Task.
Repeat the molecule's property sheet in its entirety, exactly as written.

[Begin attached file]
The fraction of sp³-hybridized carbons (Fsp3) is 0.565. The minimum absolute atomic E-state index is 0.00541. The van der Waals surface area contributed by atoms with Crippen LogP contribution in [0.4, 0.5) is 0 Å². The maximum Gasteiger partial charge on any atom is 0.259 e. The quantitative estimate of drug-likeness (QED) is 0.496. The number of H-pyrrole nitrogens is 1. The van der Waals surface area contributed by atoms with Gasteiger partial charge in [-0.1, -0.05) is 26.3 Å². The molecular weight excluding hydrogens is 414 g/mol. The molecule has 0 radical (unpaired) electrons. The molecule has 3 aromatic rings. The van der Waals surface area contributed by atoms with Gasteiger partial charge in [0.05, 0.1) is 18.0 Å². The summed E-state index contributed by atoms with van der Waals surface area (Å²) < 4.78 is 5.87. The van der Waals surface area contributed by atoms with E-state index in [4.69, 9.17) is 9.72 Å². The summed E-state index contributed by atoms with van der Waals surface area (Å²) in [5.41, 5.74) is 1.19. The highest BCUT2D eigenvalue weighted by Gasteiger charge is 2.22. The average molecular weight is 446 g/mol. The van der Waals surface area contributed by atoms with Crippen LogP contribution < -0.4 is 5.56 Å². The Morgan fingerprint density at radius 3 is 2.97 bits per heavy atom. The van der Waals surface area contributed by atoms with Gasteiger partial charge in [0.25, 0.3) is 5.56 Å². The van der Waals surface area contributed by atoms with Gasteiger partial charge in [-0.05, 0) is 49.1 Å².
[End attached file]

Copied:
The fraction of sp³-hybridized carbons (Fsp3) is 0.565. The minimum absolute atomic E-state index is 0.00541. The van der Waals surface area contributed by atoms with Crippen LogP contribution in [0.4, 0.5) is 0 Å². The maximum Gasteiger partial charge on any atom is 0.259 e. The quantitative estimate of drug-likeness (QED) is 0.496. The number of H-pyrrole nitrogens is 1. The van der Waals surface area contributed by atoms with Gasteiger partial charge in [-0.1, -0.05) is 26.3 Å². The molecular weight excluding hydrogens is 414 g/mol. The molecule has 0 radical (unpaired) electrons. The molecule has 3 aromatic rings. The van der Waals surface area contributed by atoms with Gasteiger partial charge in [0.05, 0.1) is 18.0 Å². The summed E-state index contributed by atoms with van der Waals surface area (Å²) < 4.78 is 5.87. The van der Waals surface area contributed by atoms with E-state index in [4.69, 9.17) is 9.72 Å². The summed E-state index contributed by atoms with van der Waals surface area (Å²) in [5.41, 5.74) is 1.19. The highest BCUT2D eigenvalue weighted by Gasteiger charge is 2.22. The average molecular weight is 446 g/mol. The van der Waals surface area contributed by atoms with Crippen LogP contribution < -0.4 is 5.56 Å². The Morgan fingerprint density at radius 3 is 2.97 bits per heavy atom. The van der Waals surface area contributed by atoms with Gasteiger partial charge in [0.25, 0.3) is 5.56 Å². The van der Waals surface area contributed by atoms with Gasteiger partial charge in [-0.05, 0) is 49.1 Å².